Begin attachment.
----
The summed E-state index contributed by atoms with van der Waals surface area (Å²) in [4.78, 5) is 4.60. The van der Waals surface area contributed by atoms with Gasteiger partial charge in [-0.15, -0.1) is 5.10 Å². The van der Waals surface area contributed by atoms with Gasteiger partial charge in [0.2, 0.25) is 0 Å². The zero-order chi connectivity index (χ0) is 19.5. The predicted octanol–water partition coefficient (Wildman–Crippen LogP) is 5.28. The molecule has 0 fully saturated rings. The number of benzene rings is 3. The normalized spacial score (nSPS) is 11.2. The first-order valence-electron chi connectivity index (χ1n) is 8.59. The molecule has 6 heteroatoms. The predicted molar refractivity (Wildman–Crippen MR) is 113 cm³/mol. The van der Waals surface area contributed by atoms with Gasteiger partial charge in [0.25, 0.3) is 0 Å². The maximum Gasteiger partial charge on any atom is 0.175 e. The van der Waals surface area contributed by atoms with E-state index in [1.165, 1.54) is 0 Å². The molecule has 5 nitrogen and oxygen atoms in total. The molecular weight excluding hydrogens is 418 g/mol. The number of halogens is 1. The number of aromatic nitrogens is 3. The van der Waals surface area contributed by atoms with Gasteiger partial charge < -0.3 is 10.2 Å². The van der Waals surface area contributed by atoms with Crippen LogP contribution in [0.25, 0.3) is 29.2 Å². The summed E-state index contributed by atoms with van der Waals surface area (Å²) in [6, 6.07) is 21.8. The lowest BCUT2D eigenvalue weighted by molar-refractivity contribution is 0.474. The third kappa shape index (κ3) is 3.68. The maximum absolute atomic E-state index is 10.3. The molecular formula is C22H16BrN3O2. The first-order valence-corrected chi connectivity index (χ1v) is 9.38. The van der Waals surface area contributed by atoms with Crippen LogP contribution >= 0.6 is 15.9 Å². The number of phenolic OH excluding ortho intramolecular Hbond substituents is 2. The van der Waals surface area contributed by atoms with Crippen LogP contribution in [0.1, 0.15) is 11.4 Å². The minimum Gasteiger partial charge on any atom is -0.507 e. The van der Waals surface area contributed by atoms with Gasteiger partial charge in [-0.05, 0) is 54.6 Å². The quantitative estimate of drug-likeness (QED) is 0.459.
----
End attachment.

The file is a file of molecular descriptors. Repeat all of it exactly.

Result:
The summed E-state index contributed by atoms with van der Waals surface area (Å²) in [4.78, 5) is 4.60. The van der Waals surface area contributed by atoms with Gasteiger partial charge in [-0.15, -0.1) is 5.10 Å². The van der Waals surface area contributed by atoms with Gasteiger partial charge in [0.2, 0.25) is 0 Å². The zero-order chi connectivity index (χ0) is 19.5. The predicted octanol–water partition coefficient (Wildman–Crippen LogP) is 5.28. The molecule has 0 fully saturated rings. The number of benzene rings is 3. The normalized spacial score (nSPS) is 11.2. The first-order valence-electron chi connectivity index (χ1n) is 8.59. The molecule has 6 heteroatoms. The predicted molar refractivity (Wildman–Crippen MR) is 113 cm³/mol. The van der Waals surface area contributed by atoms with Gasteiger partial charge in [0.25, 0.3) is 0 Å². The maximum Gasteiger partial charge on any atom is 0.175 e. The van der Waals surface area contributed by atoms with E-state index in [1.165, 1.54) is 0 Å². The molecule has 5 nitrogen and oxygen atoms in total. The molecular weight excluding hydrogens is 418 g/mol. The number of halogens is 1. The number of aromatic nitrogens is 3. The van der Waals surface area contributed by atoms with Gasteiger partial charge < -0.3 is 10.2 Å². The van der Waals surface area contributed by atoms with Crippen LogP contribution in [0.25, 0.3) is 29.2 Å². The summed E-state index contributed by atoms with van der Waals surface area (Å²) in [6, 6.07) is 21.8. The lowest BCUT2D eigenvalue weighted by molar-refractivity contribution is 0.474. The third kappa shape index (κ3) is 3.68. The maximum absolute atomic E-state index is 10.3. The molecular formula is C22H16BrN3O2. The first-order valence-corrected chi connectivity index (χ1v) is 9.38. The van der Waals surface area contributed by atoms with Crippen LogP contribution >= 0.6 is 15.9 Å². The number of phenolic OH excluding ortho intramolecular Hbond substituents is 2. The van der Waals surface area contributed by atoms with Crippen LogP contribution in [0.1, 0.15) is 11.4 Å². The minimum Gasteiger partial charge on any atom is -0.507 e. The van der Waals surface area contributed by atoms with Gasteiger partial charge in [-0.05, 0) is 54.6 Å². The quantitative estimate of drug-likeness (QED) is 0.459.